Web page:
Powerful and Free Tools For Analyzing Your Competition


Are you trying to get a handle on your competition?  Here are totally free digital tools you can use:

1. Alexa.com – one of my all time favorites.  Do you want to know just how much traffic a website gets, and some data about that traffic?  Alexa will give you a good idea.   It’s very simple, every website has an Alexa number, and the websites with the most traffic have the lowest number.  Facebook is usually number 1,   Google is number 2, YouTube is number 3, you get the idea  – today, right this minute, this website (pointofsale.com) is number 118,168.  How can you find out your own Alexa score?  Very simple.. just go to Alexa.com and put in your company domain name.  



Alexa works by utilizing a number of data sources.  It’s not perfect, but I’ve been using it for years and it’s quite decent.   There is some fluctuation from month to month – it seems my site is always either rising or falling.  I think its because the landscape of the Internet changes so dramatically.  
For example, right this minute the global Alexa rank for Pointofsale.com is 118,168. Two years ago it was 453,686,  a year ago it was 215,000.  Our site traffic has grown substantially, but the ranking is relative to other sites.  It changes every day.   That number is the Global rank by the way. It means that today my site is the 118,168th most visited in the world.  In the United States, it is the 23,653rd most visited website.   But it will change tomorrow!

More important that overall rankings, Alexa can also tell you about visitor demographics and just how long a visitor stays on your website.



Here we can see that visitors looked at an average of 7.7 pages while they were on the site, and that they spent 6 and a half minutes there. The bounce rate was about 38%, which is pretty decent.  The average bounce rate for a website seems to be around 60% – depending on who you listen to.  A bounce means that the visitor looked at only one page and then left.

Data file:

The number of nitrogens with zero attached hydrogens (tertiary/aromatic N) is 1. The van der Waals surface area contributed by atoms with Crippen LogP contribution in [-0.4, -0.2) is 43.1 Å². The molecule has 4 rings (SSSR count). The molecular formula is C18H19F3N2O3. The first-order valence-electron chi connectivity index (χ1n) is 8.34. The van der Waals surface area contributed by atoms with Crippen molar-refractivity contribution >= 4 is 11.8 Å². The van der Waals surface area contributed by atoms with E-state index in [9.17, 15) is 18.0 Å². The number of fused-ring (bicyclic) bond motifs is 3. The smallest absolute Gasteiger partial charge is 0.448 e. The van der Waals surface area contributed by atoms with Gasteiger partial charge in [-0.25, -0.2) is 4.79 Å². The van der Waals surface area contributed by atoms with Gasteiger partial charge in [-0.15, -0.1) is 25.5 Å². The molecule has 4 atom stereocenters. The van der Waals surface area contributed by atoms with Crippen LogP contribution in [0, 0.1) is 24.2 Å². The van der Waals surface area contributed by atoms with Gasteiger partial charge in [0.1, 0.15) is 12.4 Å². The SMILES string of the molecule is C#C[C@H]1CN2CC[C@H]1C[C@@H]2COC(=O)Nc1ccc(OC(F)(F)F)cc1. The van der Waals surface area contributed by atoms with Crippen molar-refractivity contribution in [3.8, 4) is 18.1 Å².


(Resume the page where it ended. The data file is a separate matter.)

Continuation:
Looking at domain stats on Alexa will also give you an idea of male vs female viewership and other interesting data that may be useful when trying to understand your competitors.   Alexa offers a free tool bar for your browser which will automatically show you the Alexa number of every website you visit. So if you are checking up on competitors, this is an easier way to get stats.  Remember that the more you go to look at your competitors website, the more you help their traffic stats.  I highly recommend installing the Alexa tool bar.

Something else to beware of – if your competitor has multiple businesses and they all merge on the same website, his traffic for an individual business is going to APPEAR to be higher than it actually is.   One company I know has 19 different businesses, but just one website for all of them.  Two ways to check this..look at the domain address: if it is business1/companyXYZ.com  and another of their websites is   business2/companyXYZ.com – they are using the same domain and the stats will be CUMULATIVE – don’t fall for it.    A second way to tell if they are using one website is that the Alexa score will be the same for each of their businesses – each site will have the same Alexa number.    There is nothing illegal about this, and it is certainly more cost effective to pay for only one server to conglomerate traffic in that way.  Unfortunately it also makes it harder to sniff out which of their businesses are winners and which are dogs.   

  A tool that formerly worked well for measuring your own site was Google Analytics, but seems to have gradually diminished in effectiveness with the growing usage of privacy blockers like GhosteryGhostery is a free tool for Firefox, Chrome, Safari, Opera, Internet Explorer that lets you block over 1,400 common tracking cookies.